A friend of mine is currently working in Beirut and had the opportunity to visit Baalbeck, which is home to a temple complex in stunning condition. The city was known as Heliopolis in ancient times (a quick look at wiki confirmed this) and the temple complex, a UNESCO World Heritage site, has a Temple to Bacchus and a Temple to Jupiter. My friend was kind enough to allow me to share his photographs with you, though he wishes to remain anonymous. These are just breathtaking (esp. the plaque with the image of Bacchus).
I promised that after the Solstice, I’d share a picture of our household shrine to Ask and Embla. Here it is. It’s small — we have numerous household shrines and we’re running out of room!–but potent. We started seriously paying cultus to them during this past year’s Sunwait and realized what a powerful thing it was, and how it added a foundation to our practice hitherto lacking. I had initially thought to put their shrine with the rest of our ancestors, but that didn’t seem right. They are the first and thus special. So, they have their own place as you see. It will grow as our understanding of and devotion to them also grows.
One of the things we did in my household this Yule was set up a shrine to Idunna. I’ve never really had any type of devotional relationship with Her before, but this autumn, we all began finding ourselves deeply drawn to Her veneration. I wanted to share a picture of the shrine. I’m very pleased with the way it’s coming along. It is a wall shrine, though I”m not sure that comes through in the photo. We have it hanging at the top of our stairs and every time we pass by, we pray to Her.
Tonight was our last formal Yule ritual. We had Modranacht on the 20th, a proper Yule rite on the 21st, and tonight we did a rather informal rite for the House of Mundilfari. Our next rite will be on the 31st to usher in the New Year. Happy Yule, folks.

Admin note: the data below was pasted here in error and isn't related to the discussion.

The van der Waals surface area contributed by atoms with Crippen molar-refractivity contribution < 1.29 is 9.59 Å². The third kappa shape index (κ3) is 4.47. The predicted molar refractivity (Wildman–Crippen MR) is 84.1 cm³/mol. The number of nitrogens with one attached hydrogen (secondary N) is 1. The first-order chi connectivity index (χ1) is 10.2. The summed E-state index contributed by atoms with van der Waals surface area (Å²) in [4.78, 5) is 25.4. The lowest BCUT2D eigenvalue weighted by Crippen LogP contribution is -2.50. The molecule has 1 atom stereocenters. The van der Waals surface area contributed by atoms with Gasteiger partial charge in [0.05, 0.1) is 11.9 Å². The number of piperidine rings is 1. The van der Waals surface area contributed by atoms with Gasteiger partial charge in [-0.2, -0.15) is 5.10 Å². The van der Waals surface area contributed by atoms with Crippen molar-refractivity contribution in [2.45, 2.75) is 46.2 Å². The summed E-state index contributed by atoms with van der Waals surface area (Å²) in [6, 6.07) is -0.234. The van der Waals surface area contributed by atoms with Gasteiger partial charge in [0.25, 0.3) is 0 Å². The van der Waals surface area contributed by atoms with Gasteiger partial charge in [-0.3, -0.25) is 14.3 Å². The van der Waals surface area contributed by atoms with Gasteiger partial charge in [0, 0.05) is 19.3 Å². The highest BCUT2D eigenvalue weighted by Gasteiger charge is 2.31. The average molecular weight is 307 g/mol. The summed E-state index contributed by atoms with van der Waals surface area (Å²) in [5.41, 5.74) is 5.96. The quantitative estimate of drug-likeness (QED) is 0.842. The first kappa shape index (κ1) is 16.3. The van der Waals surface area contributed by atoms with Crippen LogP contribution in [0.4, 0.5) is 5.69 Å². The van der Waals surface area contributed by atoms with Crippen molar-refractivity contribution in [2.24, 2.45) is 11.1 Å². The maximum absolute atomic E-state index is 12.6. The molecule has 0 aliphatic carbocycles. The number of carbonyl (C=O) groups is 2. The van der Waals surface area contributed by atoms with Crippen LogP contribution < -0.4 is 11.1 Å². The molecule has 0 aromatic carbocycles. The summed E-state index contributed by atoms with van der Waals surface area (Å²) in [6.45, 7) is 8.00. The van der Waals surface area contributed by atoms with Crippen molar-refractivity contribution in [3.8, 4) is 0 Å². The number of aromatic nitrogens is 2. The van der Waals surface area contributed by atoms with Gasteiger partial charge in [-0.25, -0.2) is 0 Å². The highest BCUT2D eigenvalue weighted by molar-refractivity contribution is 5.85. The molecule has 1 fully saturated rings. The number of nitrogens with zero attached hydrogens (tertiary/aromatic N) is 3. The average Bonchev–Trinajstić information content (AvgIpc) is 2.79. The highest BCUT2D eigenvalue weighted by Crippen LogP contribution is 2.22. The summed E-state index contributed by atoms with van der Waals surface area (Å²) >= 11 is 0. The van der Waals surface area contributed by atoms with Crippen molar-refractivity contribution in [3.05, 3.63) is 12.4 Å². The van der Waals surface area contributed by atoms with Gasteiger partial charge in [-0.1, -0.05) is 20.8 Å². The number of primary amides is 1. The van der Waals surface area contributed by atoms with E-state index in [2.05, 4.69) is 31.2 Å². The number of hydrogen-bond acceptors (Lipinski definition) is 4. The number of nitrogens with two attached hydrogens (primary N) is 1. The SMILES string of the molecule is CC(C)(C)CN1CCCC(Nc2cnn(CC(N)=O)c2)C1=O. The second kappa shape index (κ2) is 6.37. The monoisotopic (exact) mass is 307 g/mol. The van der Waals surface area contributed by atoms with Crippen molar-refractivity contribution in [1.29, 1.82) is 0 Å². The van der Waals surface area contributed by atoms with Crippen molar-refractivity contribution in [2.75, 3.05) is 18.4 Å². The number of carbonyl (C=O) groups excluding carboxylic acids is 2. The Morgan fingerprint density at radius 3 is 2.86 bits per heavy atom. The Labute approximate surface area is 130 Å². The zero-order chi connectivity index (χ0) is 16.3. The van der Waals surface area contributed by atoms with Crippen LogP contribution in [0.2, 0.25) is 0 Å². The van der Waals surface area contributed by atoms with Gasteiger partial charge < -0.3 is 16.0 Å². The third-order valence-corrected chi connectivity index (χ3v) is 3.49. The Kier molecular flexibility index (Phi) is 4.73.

I created the Yuletide Shopping Guide in part because Yule is one of my favorite times of year. The guide features items polytheists would enjoy seeing in their homes or under their tree this yuletide. All with the hope of spreading some holiday cheer in a difficult year by finding items that can help feed our devotions within our polytheistic traditions, but also to hopefully along the way lift up some of the artisans in our midst too. So far I’ve included resources for crafters, makers, and DIYers: cookie cutters, crafting molds, fabric (Mesoamerican, Egyptian, Greek, Northern Europe), machine embroidery designs, cross-stitch and embroidery patterns, as well as knitting and crochet patterns. I’ve also highlighted some items on a Krampus theme. I’ve spotlighted items you can use to deck the halls and trim the tree.
There were some artists and artisans who offered a range of product across pantheons, or whose work focuses on a tradition that I didn’t have enough items to spotlight on it’s own. So I highly recommend that you carefully peruse the spotlighted artists and artisans in my miscellaneous Part 1, & Part 2. You will find offerings encompassing a vast array of traditions: Norse, Slavic, Celtic, Roman, Greek, Egyptian, Hindu, Polynesian, Mesoamerican, Minoan, Assyrian, Sumerian, Welsh, Asian, Native American/Inuit, and more!
Today I’ll be featuring items of interest for polytheists within Cultus Deorum (Roman Polytheism) and Hellenismos (Greek Polytheism).
ArxMercatura based in the Ukraine offers items for modern practitioners of Cultus Deorum with religious statues, libation bowls, shrines, Lares, clothes and more.
GoldenGlitterArt offers a wide range of blinged out foil art prints, you’ll have to dig among all the offerings but there’s several Greek Gods and Goddesses offered (Hades, Poseidon, Athena, Artemis, Aphrodite, Hera, Hephaestus, and Demeter).
SummitCollection offers Greekies, which are hand painted cold cast resin figures of Greek Gods and Goddesses. Artistically, these might be cute statues for a children’s altar.
- TheRavensMyre Hermes offering plate
- Philip Crow’s Hermes linocut print
- ArcanicaArt has wooden statues of Pan and Eros
- Cronus felt doll
- Craftspring has felt versions of Zeus, Hermes, and Neptune
- For the kids, Greek Mythology building blocks (Affiliate Disclosure)